We’ve all been asked the hypothetical question at some point in our lives: If you could have dinner with any 5 people, dead or alive . . . who? and why?
My five changes frequently — sometimes Matthew McConaughey’s on the list, sometimes he’s replaced by John Krasinski (they seem so down-to-earth — how could I not?). My mama is always there, though I alternate between Jodi Picoult and J.K. Rowling on a pretty regular basis. (I’m trembling at the mere thought of being graced by their presence.) Stephen King — duh. Edgar Allan Poe — ditto.
And what would I do if, by some stroke of fortune, we all ended up actually sharing a meal and a few bottles of champ together? Um. Well.
In Rebecca Serle’s debut novel, The Dinner List, this is exactly the predicament Sabrina finds herself in when she arrives at her restaurant birthday-dinner date with her best friend: seated around the table alongside her best friend, Jessica, Sabrina sees her father, her ex-lover, her former philosophy professor, and — gulp! — Audrey-freaking-Hepburn. It’s an initially unfortunate-seeming mishmash of individuals: Audrey’s clearly out of place with the other mere mortals, and Sabrina needs some convincing that the situation is real. But once the cork is popped and appetizers ordered, the table finds itself thrown into the inevitable: serious conversation. Sabrina is forced to confront regrets, frustrations, anxieties, and losses from previous years; not the least of which is her failed relationship with Tobias, the man she’s long considered the love of her life.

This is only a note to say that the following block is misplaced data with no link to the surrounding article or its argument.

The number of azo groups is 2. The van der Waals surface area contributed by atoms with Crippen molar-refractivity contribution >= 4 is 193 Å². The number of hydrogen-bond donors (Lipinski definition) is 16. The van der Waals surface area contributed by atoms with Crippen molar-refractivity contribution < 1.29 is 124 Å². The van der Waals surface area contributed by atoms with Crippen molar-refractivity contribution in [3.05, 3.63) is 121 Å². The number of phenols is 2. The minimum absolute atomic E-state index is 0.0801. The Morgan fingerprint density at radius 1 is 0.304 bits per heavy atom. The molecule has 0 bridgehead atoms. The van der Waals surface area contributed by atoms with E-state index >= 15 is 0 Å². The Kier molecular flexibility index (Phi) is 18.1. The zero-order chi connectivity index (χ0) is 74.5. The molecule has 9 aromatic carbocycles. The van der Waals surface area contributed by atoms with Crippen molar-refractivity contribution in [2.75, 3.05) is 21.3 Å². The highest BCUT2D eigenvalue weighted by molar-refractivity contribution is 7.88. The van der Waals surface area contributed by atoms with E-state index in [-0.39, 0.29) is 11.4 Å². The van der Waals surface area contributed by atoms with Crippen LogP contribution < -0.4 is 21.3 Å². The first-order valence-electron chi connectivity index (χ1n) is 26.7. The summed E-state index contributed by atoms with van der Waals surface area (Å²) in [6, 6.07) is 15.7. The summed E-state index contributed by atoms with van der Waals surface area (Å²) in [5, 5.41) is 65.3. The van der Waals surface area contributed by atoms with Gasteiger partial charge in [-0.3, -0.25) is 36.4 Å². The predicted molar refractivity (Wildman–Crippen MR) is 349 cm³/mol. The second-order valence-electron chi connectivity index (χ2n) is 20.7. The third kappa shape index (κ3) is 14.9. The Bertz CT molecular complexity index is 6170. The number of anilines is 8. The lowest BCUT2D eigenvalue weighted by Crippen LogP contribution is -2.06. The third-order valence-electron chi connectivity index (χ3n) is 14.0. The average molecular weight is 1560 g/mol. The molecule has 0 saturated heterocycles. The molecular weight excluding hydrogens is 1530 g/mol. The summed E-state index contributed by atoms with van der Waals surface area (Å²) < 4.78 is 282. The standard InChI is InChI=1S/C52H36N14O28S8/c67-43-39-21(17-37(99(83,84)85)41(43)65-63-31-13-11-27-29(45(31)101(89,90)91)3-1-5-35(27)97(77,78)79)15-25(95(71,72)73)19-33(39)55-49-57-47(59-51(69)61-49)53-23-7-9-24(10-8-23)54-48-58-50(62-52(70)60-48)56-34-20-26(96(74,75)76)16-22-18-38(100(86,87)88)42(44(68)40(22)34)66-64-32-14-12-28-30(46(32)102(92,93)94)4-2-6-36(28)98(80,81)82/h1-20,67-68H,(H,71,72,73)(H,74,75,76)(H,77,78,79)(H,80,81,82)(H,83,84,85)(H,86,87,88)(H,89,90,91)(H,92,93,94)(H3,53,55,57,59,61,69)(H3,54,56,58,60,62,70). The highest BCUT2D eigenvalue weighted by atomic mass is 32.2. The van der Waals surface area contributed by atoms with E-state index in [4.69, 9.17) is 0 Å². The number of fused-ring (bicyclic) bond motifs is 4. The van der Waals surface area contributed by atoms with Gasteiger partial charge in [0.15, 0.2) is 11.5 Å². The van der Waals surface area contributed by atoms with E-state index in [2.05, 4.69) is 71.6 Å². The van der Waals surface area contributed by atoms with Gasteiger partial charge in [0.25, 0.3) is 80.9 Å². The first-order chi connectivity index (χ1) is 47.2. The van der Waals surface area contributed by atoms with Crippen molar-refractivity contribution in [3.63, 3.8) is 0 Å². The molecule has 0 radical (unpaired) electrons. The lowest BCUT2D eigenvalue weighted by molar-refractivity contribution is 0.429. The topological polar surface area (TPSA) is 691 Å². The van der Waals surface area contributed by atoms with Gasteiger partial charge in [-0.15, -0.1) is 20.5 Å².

A great deal of this book worked for me: I enjoyed the premise, the storyline trotted along at a quick clip, characters were largely a fun and supportive mix that worked for the scenario. To be honest, I picked this book up thinking it would be a “fluff” read — a little bit of romance, some drama, basic chick-lit — but by the time I was done, I was quite surprised to have had so many feelings while I read. And introspective thoughts. For that, I applaud Serle — she managed to compose a narrative that is seemingly simple and predominantly light, but not without depth.
And while the timeline is all-too-familiar in today’s market — back and forth, past and present — I found it a successful formatting for The Dinner List, in which the “present” portions are noted with the time on the clock (hence creating a countdown vibe that enticed me to stay up until 1 in the morning on a work night) and the flashbacks provide a more adequate portrait of Sabrina and Tobias’s shared history.
In a sense, the novel includes a touch of romance — after all, it is Sabrina and Tobias’s love story — but don’t head into this one expecting anything steamy, sexy, or happy-go-lucky. The pair’s history is fraught with frustrating turns of fate and unfortunate circumstances. But the book is so much more than this love story, too — it’s a tale of redemption, forgiveness, and really, the concept of fate and how our every choice alters fate on a minute-by-minute basis.
My one gripe: Audrey. I know, I know — she’s an icon. She deserved to have a seat at that table, and on several occasions, I felt that seat was well-filled. HOWEVER, for the most part, it seemed Serle became a bit heavy-handed with Audrey’s portions; instead of being another player at the table with a bit of starshine, she became a history lesson for readers and that became a bit tedious. More often than not, it seemed Serle needed to justify her inclusion of Audrey with reasons for Sabrina’s (aka Serle’s?) obsession with the actress, and it wound up feeling like a biography-within-a-novel . . . which took me right out of the story on more than one circumstance.
That being said, the novel is a largely compelling read with an intriguing and witty storyline. I’d recommend it to just about anyone — but I’ll warn you to be wary of the f-word: The Dinner List goes above and beyond fun. It’s downright decadent.
Overall: 4/5 stars.
Thank you to Flatiron Books for sharing a review copy of this title with me! All opinions are my own and were in no way impacted by the publisher.